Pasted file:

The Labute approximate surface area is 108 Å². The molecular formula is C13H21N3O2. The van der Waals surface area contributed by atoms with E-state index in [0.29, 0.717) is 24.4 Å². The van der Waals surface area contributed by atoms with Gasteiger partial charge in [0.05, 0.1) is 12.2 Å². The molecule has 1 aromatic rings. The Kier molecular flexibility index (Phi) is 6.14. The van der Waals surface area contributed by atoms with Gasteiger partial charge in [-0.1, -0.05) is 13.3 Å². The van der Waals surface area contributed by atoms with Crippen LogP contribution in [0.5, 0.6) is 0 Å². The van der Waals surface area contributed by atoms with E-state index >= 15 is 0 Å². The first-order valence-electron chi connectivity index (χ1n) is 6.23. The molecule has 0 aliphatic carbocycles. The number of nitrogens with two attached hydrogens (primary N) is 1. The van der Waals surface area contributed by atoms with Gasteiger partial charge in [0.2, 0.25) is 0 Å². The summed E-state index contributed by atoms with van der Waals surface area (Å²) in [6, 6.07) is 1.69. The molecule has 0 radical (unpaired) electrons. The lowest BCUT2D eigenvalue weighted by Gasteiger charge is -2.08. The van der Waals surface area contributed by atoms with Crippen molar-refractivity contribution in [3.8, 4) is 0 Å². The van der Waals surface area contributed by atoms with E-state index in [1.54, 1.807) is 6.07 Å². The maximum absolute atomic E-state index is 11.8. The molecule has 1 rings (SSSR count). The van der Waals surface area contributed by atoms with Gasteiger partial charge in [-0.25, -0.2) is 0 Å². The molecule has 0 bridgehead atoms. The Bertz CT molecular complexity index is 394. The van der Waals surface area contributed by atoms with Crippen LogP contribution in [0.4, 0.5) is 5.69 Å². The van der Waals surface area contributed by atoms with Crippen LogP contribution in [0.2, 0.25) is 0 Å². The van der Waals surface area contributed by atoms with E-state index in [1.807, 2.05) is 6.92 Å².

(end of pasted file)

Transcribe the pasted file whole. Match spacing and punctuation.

The Labute approximate surface area is 108 Å². The molecular formula is C13H21N3O2. The van der Waals surface area contributed by atoms with E-state index in [0.29, 0.717) is 24.4 Å². The van der Waals surface area contributed by atoms with Gasteiger partial charge in [0.05, 0.1) is 12.2 Å². The molecule has 1 aromatic rings. The Kier molecular flexibility index (Phi) is 6.14. The van der Waals surface area contributed by atoms with Gasteiger partial charge in [-0.1, -0.05) is 13.3 Å². The van der Waals surface area contributed by atoms with Crippen LogP contribution in [0.5, 0.6) is 0 Å². The van der Waals surface area contributed by atoms with E-state index >= 15 is 0 Å². The first-order valence-electron chi connectivity index (χ1n) is 6.23. The molecule has 0 aliphatic carbocycles. The number of nitrogens with two attached hydrogens (primary N) is 1. The van der Waals surface area contributed by atoms with Gasteiger partial charge in [0.2, 0.25) is 0 Å². The summed E-state index contributed by atoms with van der Waals surface area (Å²) in [6, 6.07) is 1.69. The molecule has 0 radical (unpaired) electrons. The lowest BCUT2D eigenvalue weighted by Gasteiger charge is -2.08. The van der Waals surface area contributed by atoms with Crippen molar-refractivity contribution in [3.8, 4) is 0 Å². The van der Waals surface area contributed by atoms with E-state index in [1.54, 1.807) is 6.07 Å². The maximum absolute atomic E-state index is 11.8. The molecule has 1 rings (SSSR count). The van der Waals surface area contributed by atoms with Gasteiger partial charge in [-0.25, -0.2) is 0 Å². The molecule has 0 bridgehead atoms. The Bertz CT molecular complexity index is 394. The van der Waals surface area contributed by atoms with Crippen LogP contribution in [0.4, 0.5) is 5.69 Å². The van der Waals surface area contributed by atoms with Crippen LogP contribution in [0.2, 0.25) is 0 Å². The van der Waals surface area contributed by atoms with E-state index in [1.807, 2.05) is 6.92 Å².